Met in a club

After Lucy Chen’s students held an exhibition of their works in 1996, ­Huang Yi-chin wanted to do something to ensure that the end of the exhibition wouldn’t mean the end of their picture book making. So he got some fellow students together to establish a picture book club. ­Huang was selected as the club’s president.

It was during the exhibition that ­Huang and Tsao got to know each other. Before that, they had been enrolled in different classes. As fellow members of the picture book club, they shared a common interest in making picture books. Eventually they started dating, and decided to be the first readers of each other’s picture books. One natural step at a time, they launched together upon their picture book careers.

The picture book club was a purely private group that received no official funding. Motivated by a simple love for picture book making, the club members would shell out personally each year to put on exhibitions, and this tradition has continued now for 19 years.

Doing it all by hand

The couple have always drawn completely by hand, and eschew the use of computers. This applies to the whole process, from paper cutting to applying tape, laying down the base colors, hanging out the drawings to dry, and drawing the images. To get a rich color, they will often put on two or three coats. Each step takes a lot of time. And that is why each drawing is one of a kind. “The result is utterly different from what you get with a computer printout,” says Huang.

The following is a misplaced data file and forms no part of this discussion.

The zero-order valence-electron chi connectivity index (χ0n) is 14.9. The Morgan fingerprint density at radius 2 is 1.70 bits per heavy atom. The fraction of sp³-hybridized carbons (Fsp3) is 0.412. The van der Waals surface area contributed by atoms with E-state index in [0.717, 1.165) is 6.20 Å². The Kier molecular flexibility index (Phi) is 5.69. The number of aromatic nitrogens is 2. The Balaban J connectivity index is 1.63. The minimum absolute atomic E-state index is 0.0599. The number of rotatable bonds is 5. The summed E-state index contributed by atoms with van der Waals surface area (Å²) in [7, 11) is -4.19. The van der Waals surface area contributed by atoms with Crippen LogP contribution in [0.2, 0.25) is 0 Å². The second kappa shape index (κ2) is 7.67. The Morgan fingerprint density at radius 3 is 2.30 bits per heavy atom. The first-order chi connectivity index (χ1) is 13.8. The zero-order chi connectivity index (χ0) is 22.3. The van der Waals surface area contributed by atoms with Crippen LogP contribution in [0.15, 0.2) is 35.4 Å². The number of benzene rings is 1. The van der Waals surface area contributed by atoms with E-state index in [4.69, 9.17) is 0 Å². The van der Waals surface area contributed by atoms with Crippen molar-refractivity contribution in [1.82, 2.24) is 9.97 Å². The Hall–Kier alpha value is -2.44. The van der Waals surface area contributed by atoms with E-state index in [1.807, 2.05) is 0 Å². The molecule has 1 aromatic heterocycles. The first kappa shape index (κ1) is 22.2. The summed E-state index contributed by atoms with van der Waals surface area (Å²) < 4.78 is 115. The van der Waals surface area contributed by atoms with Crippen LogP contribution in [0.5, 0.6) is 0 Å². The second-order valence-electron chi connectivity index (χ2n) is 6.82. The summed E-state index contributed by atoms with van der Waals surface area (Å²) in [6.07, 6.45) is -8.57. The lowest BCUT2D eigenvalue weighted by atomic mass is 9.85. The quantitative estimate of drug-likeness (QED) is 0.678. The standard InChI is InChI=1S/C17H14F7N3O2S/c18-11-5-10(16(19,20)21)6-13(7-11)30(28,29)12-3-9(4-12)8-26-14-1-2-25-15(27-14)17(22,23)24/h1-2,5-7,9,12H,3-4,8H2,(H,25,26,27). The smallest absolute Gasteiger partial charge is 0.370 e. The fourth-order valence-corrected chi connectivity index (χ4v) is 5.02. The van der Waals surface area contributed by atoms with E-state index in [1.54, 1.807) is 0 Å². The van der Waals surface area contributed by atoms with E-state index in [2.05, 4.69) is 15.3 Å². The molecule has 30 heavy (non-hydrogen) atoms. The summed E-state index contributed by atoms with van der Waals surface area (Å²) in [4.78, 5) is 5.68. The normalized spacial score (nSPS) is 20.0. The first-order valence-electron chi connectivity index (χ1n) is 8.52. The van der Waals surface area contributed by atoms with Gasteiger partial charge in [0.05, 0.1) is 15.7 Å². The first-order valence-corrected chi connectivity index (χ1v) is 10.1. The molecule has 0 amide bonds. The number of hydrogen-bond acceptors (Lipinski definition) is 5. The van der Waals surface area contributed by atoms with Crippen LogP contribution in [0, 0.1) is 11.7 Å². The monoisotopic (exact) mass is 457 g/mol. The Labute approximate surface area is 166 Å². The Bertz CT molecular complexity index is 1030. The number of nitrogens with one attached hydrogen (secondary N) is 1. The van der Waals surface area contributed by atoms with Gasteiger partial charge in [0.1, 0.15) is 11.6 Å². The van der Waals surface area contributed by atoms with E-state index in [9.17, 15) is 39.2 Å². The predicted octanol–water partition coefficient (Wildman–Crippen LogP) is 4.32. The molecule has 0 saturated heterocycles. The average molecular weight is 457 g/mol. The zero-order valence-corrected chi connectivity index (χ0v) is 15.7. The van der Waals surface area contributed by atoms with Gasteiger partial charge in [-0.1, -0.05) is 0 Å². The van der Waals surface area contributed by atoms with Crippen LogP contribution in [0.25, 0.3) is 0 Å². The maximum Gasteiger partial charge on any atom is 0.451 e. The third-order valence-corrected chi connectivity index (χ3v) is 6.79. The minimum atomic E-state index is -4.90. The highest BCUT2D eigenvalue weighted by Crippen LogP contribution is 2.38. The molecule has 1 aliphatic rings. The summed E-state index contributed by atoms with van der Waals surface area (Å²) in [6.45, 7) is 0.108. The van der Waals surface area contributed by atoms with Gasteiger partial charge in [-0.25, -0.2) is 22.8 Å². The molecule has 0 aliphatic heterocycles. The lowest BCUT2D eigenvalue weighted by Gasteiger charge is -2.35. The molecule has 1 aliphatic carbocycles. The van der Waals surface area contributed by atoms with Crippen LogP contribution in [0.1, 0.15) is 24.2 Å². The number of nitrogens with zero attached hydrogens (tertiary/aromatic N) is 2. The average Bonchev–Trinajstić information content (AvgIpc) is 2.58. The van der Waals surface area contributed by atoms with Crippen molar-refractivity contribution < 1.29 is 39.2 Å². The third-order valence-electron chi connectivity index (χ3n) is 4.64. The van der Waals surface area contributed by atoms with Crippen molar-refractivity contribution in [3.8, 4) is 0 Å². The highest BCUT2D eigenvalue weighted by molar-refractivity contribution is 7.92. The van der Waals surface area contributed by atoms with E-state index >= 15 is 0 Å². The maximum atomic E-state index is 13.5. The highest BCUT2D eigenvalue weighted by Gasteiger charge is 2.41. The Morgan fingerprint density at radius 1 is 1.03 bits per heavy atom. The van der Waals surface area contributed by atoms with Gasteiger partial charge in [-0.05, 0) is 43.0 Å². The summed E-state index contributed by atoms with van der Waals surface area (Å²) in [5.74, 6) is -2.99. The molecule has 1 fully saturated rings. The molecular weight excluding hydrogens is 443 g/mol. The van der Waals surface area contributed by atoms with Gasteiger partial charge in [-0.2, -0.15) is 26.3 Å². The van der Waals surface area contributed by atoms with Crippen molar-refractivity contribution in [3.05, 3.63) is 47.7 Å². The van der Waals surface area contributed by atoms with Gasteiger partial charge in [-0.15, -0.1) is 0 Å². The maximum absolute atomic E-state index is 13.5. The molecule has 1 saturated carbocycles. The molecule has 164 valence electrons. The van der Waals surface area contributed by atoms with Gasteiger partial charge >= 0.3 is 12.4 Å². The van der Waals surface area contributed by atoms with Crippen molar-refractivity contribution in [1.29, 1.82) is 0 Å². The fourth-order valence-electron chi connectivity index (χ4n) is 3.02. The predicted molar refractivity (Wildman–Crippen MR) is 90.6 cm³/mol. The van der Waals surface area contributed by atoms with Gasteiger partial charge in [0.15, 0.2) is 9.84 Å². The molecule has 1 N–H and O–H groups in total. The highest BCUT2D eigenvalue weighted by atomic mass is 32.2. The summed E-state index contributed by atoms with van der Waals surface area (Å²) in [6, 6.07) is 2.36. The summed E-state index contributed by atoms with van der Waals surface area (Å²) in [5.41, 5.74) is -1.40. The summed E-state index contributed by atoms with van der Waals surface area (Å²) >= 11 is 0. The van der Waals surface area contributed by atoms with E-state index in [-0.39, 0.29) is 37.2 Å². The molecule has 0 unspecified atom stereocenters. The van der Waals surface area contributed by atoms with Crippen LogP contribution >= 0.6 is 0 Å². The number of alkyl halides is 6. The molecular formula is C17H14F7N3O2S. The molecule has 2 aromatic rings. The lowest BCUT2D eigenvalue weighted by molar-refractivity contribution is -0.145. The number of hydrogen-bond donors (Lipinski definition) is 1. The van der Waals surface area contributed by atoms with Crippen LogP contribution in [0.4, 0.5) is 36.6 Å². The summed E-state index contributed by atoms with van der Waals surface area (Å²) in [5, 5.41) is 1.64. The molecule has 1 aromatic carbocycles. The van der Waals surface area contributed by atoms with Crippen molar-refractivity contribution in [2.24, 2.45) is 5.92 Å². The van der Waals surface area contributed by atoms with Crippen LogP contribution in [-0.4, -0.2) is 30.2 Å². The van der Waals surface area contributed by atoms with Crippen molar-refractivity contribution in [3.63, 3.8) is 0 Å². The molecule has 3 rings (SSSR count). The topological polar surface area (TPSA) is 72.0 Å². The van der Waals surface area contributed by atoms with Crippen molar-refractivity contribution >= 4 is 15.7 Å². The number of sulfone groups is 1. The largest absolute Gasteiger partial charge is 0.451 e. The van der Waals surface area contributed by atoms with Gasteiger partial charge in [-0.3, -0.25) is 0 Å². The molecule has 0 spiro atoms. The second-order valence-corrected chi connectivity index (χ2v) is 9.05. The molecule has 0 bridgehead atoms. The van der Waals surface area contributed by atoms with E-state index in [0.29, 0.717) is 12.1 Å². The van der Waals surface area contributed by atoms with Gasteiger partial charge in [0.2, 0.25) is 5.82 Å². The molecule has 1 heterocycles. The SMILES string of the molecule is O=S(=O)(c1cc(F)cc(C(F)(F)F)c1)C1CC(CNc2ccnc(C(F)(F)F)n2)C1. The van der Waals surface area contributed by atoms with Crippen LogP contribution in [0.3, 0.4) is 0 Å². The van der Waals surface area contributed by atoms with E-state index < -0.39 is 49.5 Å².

Tsao and ­Huang often get their story ideas from childhood experiences or observations of everyday life. ­Huang, for example, decided to base Are You Hidden Yet? on the children’s game of hide and seek. They both feel that the point of making a picture book is to entertain, not to teach kids some deep lesson.

Tsao likes for the colors in her picture books to be rich and warm. She is a stickler about having a balanced composition, and pays close attention to how different swatches of color are used. In Spotted Dog, there is a springtime scene with a riot of flowers in full bloom. While making the scene, she filmed herself as she laid down the colors, so that viewers could see how she composed the scene, one color at a time. While the clips were edited down to about one minute, in actual fact it took her a week to complete the image.